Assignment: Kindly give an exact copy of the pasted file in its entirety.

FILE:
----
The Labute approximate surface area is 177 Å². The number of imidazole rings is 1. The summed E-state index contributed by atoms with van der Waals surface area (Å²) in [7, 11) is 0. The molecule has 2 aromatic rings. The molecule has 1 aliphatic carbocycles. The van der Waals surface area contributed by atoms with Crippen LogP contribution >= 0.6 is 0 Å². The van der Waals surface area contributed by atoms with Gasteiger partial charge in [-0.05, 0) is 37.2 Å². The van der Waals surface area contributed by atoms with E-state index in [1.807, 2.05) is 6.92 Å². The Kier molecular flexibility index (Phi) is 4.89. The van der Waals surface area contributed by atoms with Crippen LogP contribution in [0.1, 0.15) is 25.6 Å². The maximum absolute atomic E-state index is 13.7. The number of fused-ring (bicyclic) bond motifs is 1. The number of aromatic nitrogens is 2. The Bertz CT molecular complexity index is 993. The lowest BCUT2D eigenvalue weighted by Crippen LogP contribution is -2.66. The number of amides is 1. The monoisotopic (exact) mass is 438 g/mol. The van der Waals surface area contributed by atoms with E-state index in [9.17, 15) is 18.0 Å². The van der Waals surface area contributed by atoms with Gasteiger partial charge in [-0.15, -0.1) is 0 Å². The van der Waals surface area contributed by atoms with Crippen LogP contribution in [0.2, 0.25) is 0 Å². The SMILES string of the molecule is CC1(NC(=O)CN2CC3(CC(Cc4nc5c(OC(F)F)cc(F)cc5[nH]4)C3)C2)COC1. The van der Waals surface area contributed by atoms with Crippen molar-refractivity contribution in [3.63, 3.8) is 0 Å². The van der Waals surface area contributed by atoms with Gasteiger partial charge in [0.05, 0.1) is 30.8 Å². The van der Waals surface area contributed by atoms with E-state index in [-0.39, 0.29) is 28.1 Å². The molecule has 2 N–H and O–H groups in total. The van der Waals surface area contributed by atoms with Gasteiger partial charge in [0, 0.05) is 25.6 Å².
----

The Labute approximate surface area is 177 Å². The number of imidazole rings is 1. The summed E-state index contributed by atoms with van der Waals surface area (Å²) in [7, 11) is 0. The molecule has 2 aromatic rings. The molecule has 1 aliphatic carbocycles. The van der Waals surface area contributed by atoms with Crippen LogP contribution >= 0.6 is 0 Å². The van der Waals surface area contributed by atoms with Gasteiger partial charge in [-0.05, 0) is 37.2 Å². The van der Waals surface area contributed by atoms with E-state index in [1.807, 2.05) is 6.92 Å². The Kier molecular flexibility index (Phi) is 4.89. The van der Waals surface area contributed by atoms with Crippen LogP contribution in [0.1, 0.15) is 25.6 Å². The maximum absolute atomic E-state index is 13.7. The number of fused-ring (bicyclic) bond motifs is 1. The number of aromatic nitrogens is 2. The Bertz CT molecular complexity index is 993. The lowest BCUT2D eigenvalue weighted by Crippen LogP contribution is -2.66. The number of amides is 1. The monoisotopic (exact) mass is 438 g/mol. The van der Waals surface area contributed by atoms with E-state index in [9.17, 15) is 18.0 Å². The van der Waals surface area contributed by atoms with Gasteiger partial charge in [-0.15, -0.1) is 0 Å². The van der Waals surface area contributed by atoms with Crippen LogP contribution in [0.2, 0.25) is 0 Å². The SMILES string of the molecule is CC1(NC(=O)CN2CC3(CC(Cc4nc5c(OC(F)F)cc(F)cc5[nH]4)C3)C2)COC1. The van der Waals surface area contributed by atoms with Crippen molar-refractivity contribution in [3.63, 3.8) is 0 Å². The van der Waals surface area contributed by atoms with Gasteiger partial charge in [0.05, 0.1) is 30.8 Å². The van der Waals surface area contributed by atoms with E-state index in [-0.39, 0.29) is 28.1 Å². The molecule has 2 N–H and O–H groups in total. The van der Waals surface area contributed by atoms with Gasteiger partial charge in [0, 0.05) is 25.6 Å².